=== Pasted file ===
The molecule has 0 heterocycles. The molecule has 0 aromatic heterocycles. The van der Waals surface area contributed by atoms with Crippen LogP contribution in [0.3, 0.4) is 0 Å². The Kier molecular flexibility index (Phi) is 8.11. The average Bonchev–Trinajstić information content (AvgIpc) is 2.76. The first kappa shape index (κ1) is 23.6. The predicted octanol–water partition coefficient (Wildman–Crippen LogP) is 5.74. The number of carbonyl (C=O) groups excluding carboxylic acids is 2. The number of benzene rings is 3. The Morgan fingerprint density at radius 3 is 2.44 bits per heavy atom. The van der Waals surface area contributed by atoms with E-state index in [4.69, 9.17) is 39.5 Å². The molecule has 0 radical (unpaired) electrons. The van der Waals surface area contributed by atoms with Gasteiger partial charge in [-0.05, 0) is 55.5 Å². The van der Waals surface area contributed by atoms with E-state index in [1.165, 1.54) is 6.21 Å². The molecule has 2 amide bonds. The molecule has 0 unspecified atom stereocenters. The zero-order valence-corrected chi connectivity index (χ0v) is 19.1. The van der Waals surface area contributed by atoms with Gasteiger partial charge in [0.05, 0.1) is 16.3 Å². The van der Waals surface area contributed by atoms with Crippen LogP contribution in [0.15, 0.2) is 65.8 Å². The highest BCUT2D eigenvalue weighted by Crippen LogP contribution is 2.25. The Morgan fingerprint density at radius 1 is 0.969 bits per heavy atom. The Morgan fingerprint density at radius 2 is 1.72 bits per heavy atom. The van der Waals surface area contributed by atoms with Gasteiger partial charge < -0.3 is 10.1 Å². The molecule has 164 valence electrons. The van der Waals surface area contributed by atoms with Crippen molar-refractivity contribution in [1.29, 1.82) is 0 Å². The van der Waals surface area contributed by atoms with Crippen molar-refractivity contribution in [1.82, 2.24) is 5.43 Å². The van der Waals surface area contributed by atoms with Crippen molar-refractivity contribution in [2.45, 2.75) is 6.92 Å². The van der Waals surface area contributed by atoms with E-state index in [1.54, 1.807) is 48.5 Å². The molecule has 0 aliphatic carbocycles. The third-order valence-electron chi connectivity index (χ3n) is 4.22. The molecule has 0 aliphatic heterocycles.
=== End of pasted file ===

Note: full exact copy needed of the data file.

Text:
The molecule has 0 heterocycles. The molecule has 0 aromatic heterocycles. The van der Waals surface area contributed by atoms with Crippen LogP contribution in [0.3, 0.4) is 0 Å². The Kier molecular flexibility index (Phi) is 8.11. The average Bonchev–Trinajstić information content (AvgIpc) is 2.76. The first kappa shape index (κ1) is 23.6. The predicted octanol–water partition coefficient (Wildman–Crippen LogP) is 5.74. The number of carbonyl (C=O) groups excluding carboxylic acids is 2. The number of benzene rings is 3. The Morgan fingerprint density at radius 3 is 2.44 bits per heavy atom. The van der Waals surface area contributed by atoms with E-state index in [4.69, 9.17) is 39.5 Å². The molecule has 0 radical (unpaired) electrons. The van der Waals surface area contributed by atoms with Gasteiger partial charge in [-0.05, 0) is 55.5 Å². The van der Waals surface area contributed by atoms with E-state index in [1.165, 1.54) is 6.21 Å². The molecule has 2 amide bonds. The molecule has 0 unspecified atom stereocenters. The zero-order valence-corrected chi connectivity index (χ0v) is 19.1. The van der Waals surface area contributed by atoms with Gasteiger partial charge in [0.05, 0.1) is 16.3 Å². The van der Waals surface area contributed by atoms with Crippen LogP contribution in [0.15, 0.2) is 65.8 Å². The highest BCUT2D eigenvalue weighted by Crippen LogP contribution is 2.25. The Morgan fingerprint density at radius 1 is 0.969 bits per heavy atom. The Morgan fingerprint density at radius 2 is 1.72 bits per heavy atom. The van der Waals surface area contributed by atoms with Gasteiger partial charge < -0.3 is 10.1 Å². The molecule has 164 valence electrons. The van der Waals surface area contributed by atoms with Crippen molar-refractivity contribution in [1.29, 1.82) is 0 Å². The van der Waals surface area contributed by atoms with Crippen molar-refractivity contribution in [1.82, 2.24) is 5.43 Å². The van der Waals surface area contributed by atoms with Crippen molar-refractivity contribution in [2.45, 2.75) is 6.92 Å². The van der Waals surface area contributed by atoms with E-state index in [1.54, 1.807) is 48.5 Å². The molecule has 0 aliphatic carbocycles. The third-order valence-electron chi connectivity index (χ3n) is 4.22. The molecule has 0 aliphatic heterocycles.